“She wrote to her sister about her outfit,” says Brown. “She wore a deep olive green walking suit made out of broadcloth and corduroy, which had to be incredibly hot. And it was a short dress on top and then it had Turkish trousers on the bottom, and then she was wearing leather leggings, and hobnailed boots, and gloves, and a broad-brimmed hat."
"And then they were also carrying plant presses. They had water. They had some kind of bran mush. They had little rubber cups because sometimes the water was scarce and they’d have to be able squish them into a crack in the rock to get some water.”
Brown says botany wasn’t a very lucrative profession – at least not for the Lemmons.
“They were constantly trying to find ways to make money,” says Brown. “They were collecting plants and then selling the seeds, selling specimens, shipping them all over the world and getting pennies per plant. They found about 300 new species in Arizona.”
One of their finds was the mountain marigold -- “sometimes called Lemmon’s marigold,” says Brown, “named for him, not her. This was the first place where they found it. They apparently collected seeds from it. That plant from here is the stock that all the nursery plants we now get are from. And we have it in our yard. I planted it last year.”
Not only was she a botanist, but Sara Lemmon was also an accomplished artist. Wynne Brown says Sara hiked with art supplies and she painted hundreds of detailed botanical illustrations, which she published in books that sold for twenty five cents a copy.
“When John and Sara were up here, they were finding a lot of new species of plants,” says Brown, “and they referred to them as ‘new glories.’ And I keep finding these treasures about Sara and thinking of them, ‘Oooh! Another new glory!’ ”
For example, Sara Lemmon studied physics and chemistry at Cooper Union in New York. She was the first woman to address the California Academy of Sciences and the second woman to be admitted as a member.
“She also worked as a volunteer, nursing injured Civil War soldiers at Bellevue Hospital,” in New York, says Brown, “and that’s probably where she met Clara Barton” – the nurse who established the Red Cross. They became lifelong friends, according to Brown, and years later, Sara Lemmon helped establish Red Cross chapters in San Francisco and Oakland.
“Sara also established Santa Barbara’s first library. She helped establish the first natural history association in Santa Barbara. A new glory that I just discovered is she founded the first training school for nurses on the West Coast. She once wrote that to her sister that, to her, ‘it’s like death to be idle.’ ”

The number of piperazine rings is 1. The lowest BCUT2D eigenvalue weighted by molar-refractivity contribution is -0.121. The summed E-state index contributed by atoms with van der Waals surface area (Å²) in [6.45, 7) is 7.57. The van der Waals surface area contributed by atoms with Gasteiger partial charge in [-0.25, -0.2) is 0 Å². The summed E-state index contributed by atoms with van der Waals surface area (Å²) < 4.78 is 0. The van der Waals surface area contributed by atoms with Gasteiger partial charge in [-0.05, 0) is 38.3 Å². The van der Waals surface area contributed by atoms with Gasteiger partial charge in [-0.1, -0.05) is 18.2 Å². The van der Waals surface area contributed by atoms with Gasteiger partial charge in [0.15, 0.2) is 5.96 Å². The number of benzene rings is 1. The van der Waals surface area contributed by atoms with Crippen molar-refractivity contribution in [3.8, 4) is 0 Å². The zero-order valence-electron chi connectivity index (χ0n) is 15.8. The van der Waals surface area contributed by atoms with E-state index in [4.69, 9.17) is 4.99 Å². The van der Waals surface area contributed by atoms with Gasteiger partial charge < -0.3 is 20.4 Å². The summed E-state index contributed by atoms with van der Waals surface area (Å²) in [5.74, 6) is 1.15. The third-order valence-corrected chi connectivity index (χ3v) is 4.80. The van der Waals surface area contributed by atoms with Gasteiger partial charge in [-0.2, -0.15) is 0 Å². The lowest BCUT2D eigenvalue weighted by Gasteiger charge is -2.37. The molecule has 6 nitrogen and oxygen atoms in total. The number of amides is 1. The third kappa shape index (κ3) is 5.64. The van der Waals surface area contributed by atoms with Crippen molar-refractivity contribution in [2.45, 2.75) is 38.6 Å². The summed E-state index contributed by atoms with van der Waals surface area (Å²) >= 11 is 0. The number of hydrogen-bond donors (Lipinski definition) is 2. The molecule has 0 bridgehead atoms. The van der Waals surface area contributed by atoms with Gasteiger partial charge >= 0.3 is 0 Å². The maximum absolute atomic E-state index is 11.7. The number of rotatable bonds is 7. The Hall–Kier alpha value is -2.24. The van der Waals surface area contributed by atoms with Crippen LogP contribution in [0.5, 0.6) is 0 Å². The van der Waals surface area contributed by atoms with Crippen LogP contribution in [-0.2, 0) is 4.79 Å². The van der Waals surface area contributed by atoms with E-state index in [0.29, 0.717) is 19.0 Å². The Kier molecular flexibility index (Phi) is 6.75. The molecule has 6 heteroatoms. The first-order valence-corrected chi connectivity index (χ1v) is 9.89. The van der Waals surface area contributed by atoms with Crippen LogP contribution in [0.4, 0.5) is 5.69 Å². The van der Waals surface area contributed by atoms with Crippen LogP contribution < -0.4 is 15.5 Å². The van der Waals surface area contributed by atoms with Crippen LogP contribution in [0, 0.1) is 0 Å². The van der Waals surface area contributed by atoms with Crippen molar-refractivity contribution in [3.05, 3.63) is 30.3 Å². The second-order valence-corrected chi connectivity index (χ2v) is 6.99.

Brown says Sara Lemmon is a role model for her “because there are times when I might have wanted to quit on something and then I think, ‘I don’t have pneumonia and bronchitis, and I have all these tools, and I have the same curiosity and I try to be as resilient as she was.’ ”
After weeks of trying, Sara and John Lemmon failed to reach the summit from the Tucson side. “They gave up,” says Brown. “They were out of supplies.”
But actually, Sara didn’t give up. She and John heard that a rancher over in Oracle might know of a way up the north side. So they made the 40-mile journey to find Emerson Oliver Stratton, and he agreed to take them to the top. Sara Lemmon finally realized her dream of reaching the summit.
Stratton was distantly related to Pima County Surveyor George Roskruge, and he convinced Roskruge to put Sara’s name on the map to honor her achievement of being the first white woman to make the climb.
“What’s amazing is that Sara and John came back 25 years later to celebrate their silver wedding anniversary by doing this trip from Oracle,” says Brown (who notes that today is her one-year wedding anniversary. Her husband, Dave Peterson, is up ahead, taking pictures, and a friend has also come along on this adventure). When the Lemmons returned, they looked up Emerson Stratton, and the three of them – all in their seventies – once again hiked up to the summit. “And I hope I’m still doing that in my seventies,” says Brown.
She also hopes that Sara Lemmon’s story of grit, perseverance, and living life as a trailblazer will inspire us all.
- By Laura Markowitz, AZPM Contributing Producer